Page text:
• So, for example, if you use our videos, you might start with, like, a grammar video, for example, like the simple, past tense video.

  • You watched the simple past tense video, and you learn some patterns that use the simple past tense.

  • Then you write those by hand.

  • You say those sentences out loud so you can get comfortable with the sample sentences that air in that video.

  • Then, after you're comfortable, you take the same verb from the video and try making a new sentence with some different details.

  • So, for example, in that video, my example sentence my first example sentence was he brought a towel and sunglasses to the beach so we can focus in on the verb, brought their the past tense of bring and make new sentences with new details that keep the verb.

  • So, for example, we brought food and drinks to the park, or she brought coffee to the office so you can focus on the sentence pattern, you know, and just change the details.

  • So that's one way to kind of expand more personally to on the things you're learning.

  • I think you could do the same thing with some vocabulary videos like our top words videos, for example, if you choose the video that's about like American foods, you could try using the vocabulary from that to create new sentences.

  • You could even combine it with your past tense video studies.

  • So, for example, the word chocolate chip cookies is one of the vocabulary words in the American foods.

  • Top words.

  • Video You could say we brought chocolate chip cookies to the park, for example.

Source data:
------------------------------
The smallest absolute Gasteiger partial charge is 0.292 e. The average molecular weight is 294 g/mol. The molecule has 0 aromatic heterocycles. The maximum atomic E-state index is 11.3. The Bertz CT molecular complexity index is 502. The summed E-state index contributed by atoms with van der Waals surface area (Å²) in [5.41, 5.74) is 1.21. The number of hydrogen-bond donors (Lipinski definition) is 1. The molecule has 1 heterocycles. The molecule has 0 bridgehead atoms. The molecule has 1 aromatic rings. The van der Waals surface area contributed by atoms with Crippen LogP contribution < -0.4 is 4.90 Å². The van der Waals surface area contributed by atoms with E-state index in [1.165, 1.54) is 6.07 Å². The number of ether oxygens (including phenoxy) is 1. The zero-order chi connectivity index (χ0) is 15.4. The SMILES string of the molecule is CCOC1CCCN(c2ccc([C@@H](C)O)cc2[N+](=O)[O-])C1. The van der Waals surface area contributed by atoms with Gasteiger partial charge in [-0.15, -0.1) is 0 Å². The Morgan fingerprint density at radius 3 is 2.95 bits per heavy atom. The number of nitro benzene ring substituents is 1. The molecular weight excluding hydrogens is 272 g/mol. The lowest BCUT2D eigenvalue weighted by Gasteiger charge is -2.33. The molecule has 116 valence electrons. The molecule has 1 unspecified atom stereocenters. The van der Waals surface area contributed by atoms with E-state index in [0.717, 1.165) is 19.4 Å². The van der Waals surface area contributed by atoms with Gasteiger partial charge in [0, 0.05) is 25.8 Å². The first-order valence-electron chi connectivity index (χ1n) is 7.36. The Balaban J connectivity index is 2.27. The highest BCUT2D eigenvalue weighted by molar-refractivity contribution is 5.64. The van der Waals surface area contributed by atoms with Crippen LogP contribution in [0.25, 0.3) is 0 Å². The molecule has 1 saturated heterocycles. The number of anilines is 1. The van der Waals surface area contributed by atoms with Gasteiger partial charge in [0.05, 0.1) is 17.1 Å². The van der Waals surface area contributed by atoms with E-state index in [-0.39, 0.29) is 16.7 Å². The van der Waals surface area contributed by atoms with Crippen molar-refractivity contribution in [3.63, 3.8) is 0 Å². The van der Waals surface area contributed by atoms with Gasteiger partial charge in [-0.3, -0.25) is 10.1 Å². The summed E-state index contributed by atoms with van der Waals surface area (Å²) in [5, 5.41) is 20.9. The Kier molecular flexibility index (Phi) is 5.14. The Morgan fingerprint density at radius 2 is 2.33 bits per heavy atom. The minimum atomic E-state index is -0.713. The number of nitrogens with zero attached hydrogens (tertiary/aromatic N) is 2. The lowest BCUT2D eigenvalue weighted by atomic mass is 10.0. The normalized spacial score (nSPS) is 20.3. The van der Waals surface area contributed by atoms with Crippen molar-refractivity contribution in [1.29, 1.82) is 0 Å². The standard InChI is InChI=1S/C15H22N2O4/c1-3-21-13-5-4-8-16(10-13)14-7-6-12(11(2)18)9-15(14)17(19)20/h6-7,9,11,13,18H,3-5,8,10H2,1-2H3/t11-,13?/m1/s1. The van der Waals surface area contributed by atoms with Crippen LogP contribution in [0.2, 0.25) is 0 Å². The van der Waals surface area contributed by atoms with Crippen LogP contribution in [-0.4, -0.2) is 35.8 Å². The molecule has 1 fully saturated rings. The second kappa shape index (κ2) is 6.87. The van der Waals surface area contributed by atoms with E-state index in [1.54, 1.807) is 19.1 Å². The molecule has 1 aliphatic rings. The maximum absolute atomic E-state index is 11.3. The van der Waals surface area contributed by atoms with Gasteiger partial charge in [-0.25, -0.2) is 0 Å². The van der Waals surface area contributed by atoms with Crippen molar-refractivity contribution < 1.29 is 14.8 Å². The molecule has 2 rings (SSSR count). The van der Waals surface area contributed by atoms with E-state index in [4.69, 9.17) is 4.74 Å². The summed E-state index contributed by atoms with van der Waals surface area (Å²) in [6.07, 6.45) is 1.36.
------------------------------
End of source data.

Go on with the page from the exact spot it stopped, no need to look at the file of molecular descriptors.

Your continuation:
• So in that way you're using a grammar pattern that you already know from one video, and you're combining it with vocabulary that you're learning from another video.

  • So in this way, you can kind of begin putting together keywords and key phrases as you learn them.

  • But again, I think it might be a good idea to try to focus in on just one point at a time to learn it comfortably and then expand.

  • Finally, then, the last and arguably most important point here is to remember to practice speaking out loud.

  • So don't just write sentences down or type sentences on your computer.

  • Make sure to practice speaking the sentences and make sure to ask questions to practice saying questions as well.

  • So I hope that this helps you.

  • Thanks very much for this question and good luck with your continued studies.

  • Okay, Let's move on to your next question.

  • Next question comes from M.

  • Abdul Rahman.

  • Hello, Abdul Abdul says highly Sha.

  • Here are my questions.

  • How can I eliminate my native accent when I speak English?

  • People guess my country.

  • After I say a few sentences.

  • And two, I have two kids aged nine and four.

  • Is it advisable to start them with your class for speaking practice?

  • Thanks, Um, regarding your first question, one getting rid of an accent takes practice for sure.

  • And keep in mind that probably most non native speakers of English do speak with a bit of an accent.

  • And it's not a communication problem in most cases.

  • Also, if it is a communication problem, you just ask for confirmation.

  • Actually, even native speakers don't speak clearly sometimes to, um so I wouldn't worry so much about completely removing your accent.

  • But if you do want to practice pronunciation a bit, I would say if you're studying alone to try listening to yourself first and comparing your voice to a native speaker's voice so that you can identify the parts in your speech that are different from that of a native speakers.

  • So one thing that I think could be helpful if you're studying alone, as I said and you don't have a teacher to correct you is to record your own voice and listen to yourself saying something that you can replay in media.

  • So, for example, if you choose like an English topics video from this channel and you listen to me or Michael or Davey, you can hear us saying something.

  • Listen to that.

  • Just one sentence or two sentences is OK, then record yourself and try to say it exactly the way you heard it.

  • Then listen to your recording and compare it to the original recording and see what's different.

  • Is there a vowel sound that you're not pronouncing the same way as the native speaker?